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Revista de Biología Tropical

On-line version ISSN 0034-7744Print version ISSN 0034-7744


A. MOUND, Laurence. Thysanoptera biodiversity in the Neotropics. Rev. biol. trop [online]. 2002, vol.50, n.2, pp.477-484. ISSN 0034-7744.

It is suggested that descriptive taxonomy of thrips must be integrated into biological studies if we are to understand patterns of evolutionary and ecological diversity. Collecting and describing new taxa is easy, but understanding their position in ecosystems and how they have contributed to the origin and maintenance of biological diversity is more important yet more difficult. Many authors fail to appreciate that individual thrips species are commonly highly polymorphic, both within and between sexes, with the result that 20% of species names and 30% of generic names are currently placed into synonymy. The biological significance of such polymorphism has been little studied, but the presence of large and small males in a species is presumed to indicate some form of male/male competition for resources; this is particularly common in fungus feeding species. Amongst phytophagous species, the recognition of the host plants on which thrips actually breed is a prerequisite to understanding patterns of diversity, some thrips lineages being associated with particular groups of plants whereas others exploit a diverse range of plants. Attempts to understand the diversity of thrips, including the application of cladistic methods, are severely limited by the lack of studies on the biology of individual species, although thrips exhibit a wide range of interesting biological phenomena, including various levels of sociality, gallinduction, specific pollination associations, virus transmission, and ectoparasitism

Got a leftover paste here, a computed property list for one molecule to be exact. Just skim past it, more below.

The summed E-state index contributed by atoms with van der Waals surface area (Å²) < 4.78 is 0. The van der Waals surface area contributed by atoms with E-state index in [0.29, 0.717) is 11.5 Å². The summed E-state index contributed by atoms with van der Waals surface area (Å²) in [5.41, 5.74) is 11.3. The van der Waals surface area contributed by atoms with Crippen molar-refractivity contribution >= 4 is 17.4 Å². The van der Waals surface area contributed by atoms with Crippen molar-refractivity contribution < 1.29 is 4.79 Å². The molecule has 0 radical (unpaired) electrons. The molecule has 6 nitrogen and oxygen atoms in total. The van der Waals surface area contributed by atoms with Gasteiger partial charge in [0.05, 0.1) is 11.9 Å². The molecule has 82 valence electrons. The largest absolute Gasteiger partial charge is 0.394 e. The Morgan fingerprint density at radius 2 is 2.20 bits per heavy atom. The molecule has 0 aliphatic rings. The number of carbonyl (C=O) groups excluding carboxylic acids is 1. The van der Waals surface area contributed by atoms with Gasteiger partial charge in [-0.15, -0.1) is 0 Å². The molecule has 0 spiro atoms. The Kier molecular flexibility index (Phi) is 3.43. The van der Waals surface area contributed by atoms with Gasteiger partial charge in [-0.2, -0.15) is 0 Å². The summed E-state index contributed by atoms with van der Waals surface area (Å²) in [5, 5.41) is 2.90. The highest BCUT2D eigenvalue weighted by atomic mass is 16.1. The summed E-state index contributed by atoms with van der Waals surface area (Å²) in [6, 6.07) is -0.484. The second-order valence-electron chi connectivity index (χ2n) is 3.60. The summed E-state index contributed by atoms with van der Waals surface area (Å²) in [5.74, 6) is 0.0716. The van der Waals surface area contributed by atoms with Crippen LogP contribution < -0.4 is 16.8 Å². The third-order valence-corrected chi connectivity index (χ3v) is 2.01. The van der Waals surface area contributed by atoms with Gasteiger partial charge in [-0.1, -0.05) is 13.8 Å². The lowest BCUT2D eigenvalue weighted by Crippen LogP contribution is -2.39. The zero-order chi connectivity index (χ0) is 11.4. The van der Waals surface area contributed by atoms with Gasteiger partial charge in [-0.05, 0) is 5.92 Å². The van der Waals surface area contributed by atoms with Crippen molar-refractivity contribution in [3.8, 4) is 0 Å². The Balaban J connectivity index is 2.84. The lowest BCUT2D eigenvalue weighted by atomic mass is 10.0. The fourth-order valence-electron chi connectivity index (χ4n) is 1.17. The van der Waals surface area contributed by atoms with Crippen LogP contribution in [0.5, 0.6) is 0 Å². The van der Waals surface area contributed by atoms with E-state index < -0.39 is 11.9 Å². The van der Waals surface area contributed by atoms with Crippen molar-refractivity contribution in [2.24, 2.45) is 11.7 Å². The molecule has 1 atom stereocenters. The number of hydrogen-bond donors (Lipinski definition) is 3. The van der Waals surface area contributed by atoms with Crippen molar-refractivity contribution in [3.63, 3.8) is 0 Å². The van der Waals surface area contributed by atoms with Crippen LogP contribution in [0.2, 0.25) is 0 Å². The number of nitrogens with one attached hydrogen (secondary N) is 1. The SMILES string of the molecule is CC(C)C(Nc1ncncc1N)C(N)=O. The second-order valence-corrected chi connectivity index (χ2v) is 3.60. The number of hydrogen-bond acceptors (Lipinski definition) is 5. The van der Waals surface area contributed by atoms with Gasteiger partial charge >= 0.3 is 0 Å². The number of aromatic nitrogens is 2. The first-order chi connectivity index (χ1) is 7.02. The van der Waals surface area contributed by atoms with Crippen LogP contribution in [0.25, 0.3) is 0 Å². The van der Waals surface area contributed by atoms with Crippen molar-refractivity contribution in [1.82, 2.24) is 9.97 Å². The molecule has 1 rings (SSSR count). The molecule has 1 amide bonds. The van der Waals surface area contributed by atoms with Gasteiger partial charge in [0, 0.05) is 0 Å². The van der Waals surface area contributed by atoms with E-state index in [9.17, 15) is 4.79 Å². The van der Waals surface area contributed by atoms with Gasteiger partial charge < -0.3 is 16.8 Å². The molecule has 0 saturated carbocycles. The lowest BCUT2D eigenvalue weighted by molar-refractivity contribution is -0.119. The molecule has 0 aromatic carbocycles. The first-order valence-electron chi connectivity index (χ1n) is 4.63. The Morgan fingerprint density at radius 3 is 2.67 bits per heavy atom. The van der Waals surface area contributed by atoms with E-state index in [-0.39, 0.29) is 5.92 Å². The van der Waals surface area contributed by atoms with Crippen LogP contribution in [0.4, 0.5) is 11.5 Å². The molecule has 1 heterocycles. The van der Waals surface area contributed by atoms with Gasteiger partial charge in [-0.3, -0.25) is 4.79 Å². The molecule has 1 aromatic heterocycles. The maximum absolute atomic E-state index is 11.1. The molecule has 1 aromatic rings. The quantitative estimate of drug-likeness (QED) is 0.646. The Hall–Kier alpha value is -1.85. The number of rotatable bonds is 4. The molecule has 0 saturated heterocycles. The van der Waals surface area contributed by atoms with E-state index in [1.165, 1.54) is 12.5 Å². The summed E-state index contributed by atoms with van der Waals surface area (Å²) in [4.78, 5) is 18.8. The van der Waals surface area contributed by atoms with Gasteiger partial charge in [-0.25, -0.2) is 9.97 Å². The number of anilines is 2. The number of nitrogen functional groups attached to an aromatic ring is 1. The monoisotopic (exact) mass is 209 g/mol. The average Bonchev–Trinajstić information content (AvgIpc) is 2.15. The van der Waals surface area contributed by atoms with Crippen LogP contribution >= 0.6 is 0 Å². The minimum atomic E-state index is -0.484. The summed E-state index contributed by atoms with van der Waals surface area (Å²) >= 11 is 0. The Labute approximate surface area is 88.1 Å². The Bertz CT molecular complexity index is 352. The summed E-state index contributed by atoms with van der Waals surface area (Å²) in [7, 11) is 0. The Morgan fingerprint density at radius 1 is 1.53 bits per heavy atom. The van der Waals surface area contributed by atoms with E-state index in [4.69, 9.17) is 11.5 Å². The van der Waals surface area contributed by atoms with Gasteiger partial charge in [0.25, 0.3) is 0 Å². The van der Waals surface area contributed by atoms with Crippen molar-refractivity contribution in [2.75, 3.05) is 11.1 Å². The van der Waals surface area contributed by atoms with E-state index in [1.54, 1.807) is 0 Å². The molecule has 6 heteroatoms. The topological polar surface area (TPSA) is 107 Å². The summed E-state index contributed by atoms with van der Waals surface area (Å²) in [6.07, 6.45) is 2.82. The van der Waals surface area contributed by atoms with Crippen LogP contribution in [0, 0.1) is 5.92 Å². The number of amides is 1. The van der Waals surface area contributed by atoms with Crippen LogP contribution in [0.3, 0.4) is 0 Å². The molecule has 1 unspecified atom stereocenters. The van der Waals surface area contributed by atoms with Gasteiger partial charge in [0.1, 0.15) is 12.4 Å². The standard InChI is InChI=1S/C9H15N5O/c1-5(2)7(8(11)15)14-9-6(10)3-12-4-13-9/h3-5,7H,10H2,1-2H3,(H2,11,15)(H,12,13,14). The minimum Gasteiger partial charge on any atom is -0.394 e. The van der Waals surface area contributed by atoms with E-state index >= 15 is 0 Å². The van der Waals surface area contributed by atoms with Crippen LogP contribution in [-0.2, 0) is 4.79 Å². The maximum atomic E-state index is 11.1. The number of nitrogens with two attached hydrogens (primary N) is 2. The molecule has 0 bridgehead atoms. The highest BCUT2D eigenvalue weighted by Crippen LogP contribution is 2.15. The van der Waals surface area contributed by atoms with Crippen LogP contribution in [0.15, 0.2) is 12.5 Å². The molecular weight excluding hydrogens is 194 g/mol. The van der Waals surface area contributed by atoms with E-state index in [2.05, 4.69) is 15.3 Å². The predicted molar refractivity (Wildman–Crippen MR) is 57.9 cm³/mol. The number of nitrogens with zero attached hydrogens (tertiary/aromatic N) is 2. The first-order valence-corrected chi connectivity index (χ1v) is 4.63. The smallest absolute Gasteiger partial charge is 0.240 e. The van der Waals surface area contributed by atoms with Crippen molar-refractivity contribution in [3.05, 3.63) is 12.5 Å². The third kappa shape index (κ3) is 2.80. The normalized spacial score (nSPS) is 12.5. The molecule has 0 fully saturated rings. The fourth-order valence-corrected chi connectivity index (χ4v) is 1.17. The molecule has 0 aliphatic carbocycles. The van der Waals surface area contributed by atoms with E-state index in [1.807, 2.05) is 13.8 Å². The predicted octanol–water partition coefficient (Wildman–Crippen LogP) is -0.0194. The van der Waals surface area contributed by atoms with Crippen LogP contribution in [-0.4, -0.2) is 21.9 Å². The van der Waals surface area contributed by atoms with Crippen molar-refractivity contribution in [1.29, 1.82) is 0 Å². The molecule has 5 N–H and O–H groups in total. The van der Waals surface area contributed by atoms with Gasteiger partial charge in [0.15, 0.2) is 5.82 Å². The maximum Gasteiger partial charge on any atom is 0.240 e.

Keywords : taxonomy; morpho-species; polymorphism; collaborative studies.

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